WARF: P120096US02

Crystallized Vitamin D Analog “SAG-2”


Hector DeLuca, Lori Plum, Agnieszka Flores, James Thoden, Pawel Grzywacz, Hazel Holden

The Wisconsin Alumni Research Foundation (WARF) is seeking commercial partners interested in developing a vitamin D analog known as SAG-2 and its related intermediates for pharmaceutical use.
OVERVIEWThe hormonally active form of vitamin D, known as calcitriol or 1,25 dihydroxyvitamin D3, has shown promise for treating diseases ranging from osteoporosis to cancer to psoriasis. However, the hormone mobilizes calcium from bones and increases intestinal absorption of dietary calcium. Effective therapeutic concentrations can lead to hypercalcemia; a condition characterized by elevated blood calcium levels, alterations in mental status, muscle weakness and calcification of soft tissues and organs such as the heart and kidneys. Therefore, a need exists for non-calcemic compounds that provide desirable therapeutic effects without causing dose-limiting hypercalcemia.

UW–Madison researchers previously developed a vitamin D analog, (20R,22R)-2-methylene-19-nor-22-methyl-1a,25-dihydroxyvitamin D3, also known as SAG-2, which binds the vitamin D receptor with slightly less affinity than the native hormone. SAG-2 shows little to no activity on intestinal calcium transport and bone calcium mobilization as compared to vitamin D in vivo, making it less likely to cause hypercalcemia. However, it must be purified before it can be used as a pharmaceutical.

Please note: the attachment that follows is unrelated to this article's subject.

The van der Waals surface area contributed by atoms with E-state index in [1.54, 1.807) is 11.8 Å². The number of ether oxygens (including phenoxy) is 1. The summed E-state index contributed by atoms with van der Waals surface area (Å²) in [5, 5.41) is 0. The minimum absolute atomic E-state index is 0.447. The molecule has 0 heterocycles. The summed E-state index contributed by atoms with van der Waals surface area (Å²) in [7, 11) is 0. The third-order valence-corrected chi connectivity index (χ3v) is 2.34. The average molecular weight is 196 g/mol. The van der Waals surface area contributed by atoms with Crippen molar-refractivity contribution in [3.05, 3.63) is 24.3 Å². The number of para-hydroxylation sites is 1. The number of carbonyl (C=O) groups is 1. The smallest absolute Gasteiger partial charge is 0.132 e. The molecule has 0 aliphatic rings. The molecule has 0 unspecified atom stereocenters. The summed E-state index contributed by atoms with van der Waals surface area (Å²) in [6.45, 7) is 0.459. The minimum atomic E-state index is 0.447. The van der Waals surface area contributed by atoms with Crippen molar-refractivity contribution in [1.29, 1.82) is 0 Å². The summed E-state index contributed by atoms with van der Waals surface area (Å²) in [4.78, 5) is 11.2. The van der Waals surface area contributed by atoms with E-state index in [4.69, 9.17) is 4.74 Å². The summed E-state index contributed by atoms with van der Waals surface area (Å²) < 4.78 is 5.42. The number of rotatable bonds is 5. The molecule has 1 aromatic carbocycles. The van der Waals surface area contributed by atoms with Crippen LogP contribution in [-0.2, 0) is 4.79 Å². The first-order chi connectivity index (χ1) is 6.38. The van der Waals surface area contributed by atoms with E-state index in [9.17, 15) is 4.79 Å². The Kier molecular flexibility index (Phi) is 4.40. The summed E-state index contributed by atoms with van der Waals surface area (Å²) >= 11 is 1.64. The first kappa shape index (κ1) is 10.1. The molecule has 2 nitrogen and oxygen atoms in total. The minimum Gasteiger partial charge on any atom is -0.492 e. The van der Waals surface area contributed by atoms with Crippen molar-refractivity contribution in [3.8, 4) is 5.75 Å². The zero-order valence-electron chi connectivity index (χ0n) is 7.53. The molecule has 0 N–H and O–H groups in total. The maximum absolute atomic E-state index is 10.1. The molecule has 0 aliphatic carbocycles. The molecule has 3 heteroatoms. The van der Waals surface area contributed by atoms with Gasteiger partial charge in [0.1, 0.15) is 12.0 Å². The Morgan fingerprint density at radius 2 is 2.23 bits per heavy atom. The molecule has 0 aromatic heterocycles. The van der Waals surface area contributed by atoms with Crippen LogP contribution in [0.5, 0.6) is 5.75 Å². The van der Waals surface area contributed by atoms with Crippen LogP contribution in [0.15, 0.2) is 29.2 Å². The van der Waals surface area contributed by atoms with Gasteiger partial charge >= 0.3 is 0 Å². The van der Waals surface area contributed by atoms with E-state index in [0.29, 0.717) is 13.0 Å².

THE INVENTIONUW–Madison researchers now have developed a method using a mixture of 2-propanol and hexane to crystallize SAG-2. Also, certain diol precursors formed during synthesis may be obtained in crystalline form using ethyl acetate as the solvent. This efficient process removes most of the contaminants from the synthetic SAG-2, resulting in a highly pure product.
  • Production of highly pure SAG-2 for use as a pharmaceutical
  • Crystallization process occurs easily and efficiently.
  • Solvent mixture is easy to remove.
  • Precipitated crystals are large enough to be recovered via filtration or other means.
For More Information About the Inventors
Contact Information
For current licensing status, please contact Rafael Diaz at or 608-960-9847.
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